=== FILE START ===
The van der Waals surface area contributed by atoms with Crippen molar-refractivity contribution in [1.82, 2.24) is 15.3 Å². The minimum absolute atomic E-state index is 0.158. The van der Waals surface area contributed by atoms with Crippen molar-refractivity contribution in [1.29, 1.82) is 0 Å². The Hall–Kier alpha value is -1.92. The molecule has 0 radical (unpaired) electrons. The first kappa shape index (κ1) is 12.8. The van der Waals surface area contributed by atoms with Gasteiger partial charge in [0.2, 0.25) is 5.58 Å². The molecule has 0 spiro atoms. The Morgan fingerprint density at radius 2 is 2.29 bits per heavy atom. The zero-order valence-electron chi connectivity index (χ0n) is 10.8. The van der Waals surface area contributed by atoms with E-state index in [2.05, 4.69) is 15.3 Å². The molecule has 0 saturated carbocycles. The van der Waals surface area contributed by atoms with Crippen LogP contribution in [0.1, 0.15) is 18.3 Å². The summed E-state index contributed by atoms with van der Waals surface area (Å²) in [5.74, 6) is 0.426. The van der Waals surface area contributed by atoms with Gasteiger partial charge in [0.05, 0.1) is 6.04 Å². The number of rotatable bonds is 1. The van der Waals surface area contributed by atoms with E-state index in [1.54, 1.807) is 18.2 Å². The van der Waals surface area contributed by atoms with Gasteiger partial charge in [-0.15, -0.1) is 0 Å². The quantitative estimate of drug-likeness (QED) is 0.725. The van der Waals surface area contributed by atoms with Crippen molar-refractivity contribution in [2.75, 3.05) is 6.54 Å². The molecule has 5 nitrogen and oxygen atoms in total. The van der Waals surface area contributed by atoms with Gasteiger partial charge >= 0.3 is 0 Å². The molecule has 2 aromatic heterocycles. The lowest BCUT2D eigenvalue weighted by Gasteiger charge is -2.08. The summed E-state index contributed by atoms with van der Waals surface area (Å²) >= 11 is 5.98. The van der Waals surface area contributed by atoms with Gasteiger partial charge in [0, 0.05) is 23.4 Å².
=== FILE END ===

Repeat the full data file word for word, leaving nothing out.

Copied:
The van der Waals surface area contributed by atoms with Crippen molar-refractivity contribution in [1.82, 2.24) is 15.3 Å². The minimum absolute atomic E-state index is 0.158. The van der Waals surface area contributed by atoms with Crippen molar-refractivity contribution in [1.29, 1.82) is 0 Å². The Hall–Kier alpha value is -1.92. The molecule has 0 radical (unpaired) electrons. The first kappa shape index (κ1) is 12.8. The van der Waals surface area contributed by atoms with Gasteiger partial charge in [0.2, 0.25) is 5.58 Å². The molecule has 0 spiro atoms. The Morgan fingerprint density at radius 2 is 2.29 bits per heavy atom. The zero-order valence-electron chi connectivity index (χ0n) is 10.8. The van der Waals surface area contributed by atoms with E-state index in [2.05, 4.69) is 15.3 Å². The molecule has 0 saturated carbocycles. The van der Waals surface area contributed by atoms with Crippen LogP contribution in [0.1, 0.15) is 18.3 Å². The summed E-state index contributed by atoms with van der Waals surface area (Å²) in [5.74, 6) is 0.426. The van der Waals surface area contributed by atoms with Gasteiger partial charge in [0.05, 0.1) is 6.04 Å². The number of rotatable bonds is 1. The van der Waals surface area contributed by atoms with E-state index in [1.54, 1.807) is 18.2 Å². The van der Waals surface area contributed by atoms with Gasteiger partial charge in [-0.15, -0.1) is 0 Å². The quantitative estimate of drug-likeness (QED) is 0.725. The van der Waals surface area contributed by atoms with Crippen molar-refractivity contribution in [2.75, 3.05) is 6.54 Å². The molecule has 5 nitrogen and oxygen atoms in total. The van der Waals surface area contributed by atoms with Gasteiger partial charge >= 0.3 is 0 Å². The molecule has 2 aromatic heterocycles. The lowest BCUT2D eigenvalue weighted by Gasteiger charge is -2.08. The summed E-state index contributed by atoms with van der Waals surface area (Å²) >= 11 is 5.98. The van der Waals surface area contributed by atoms with Gasteiger partial charge in [0, 0.05) is 23.4 Å².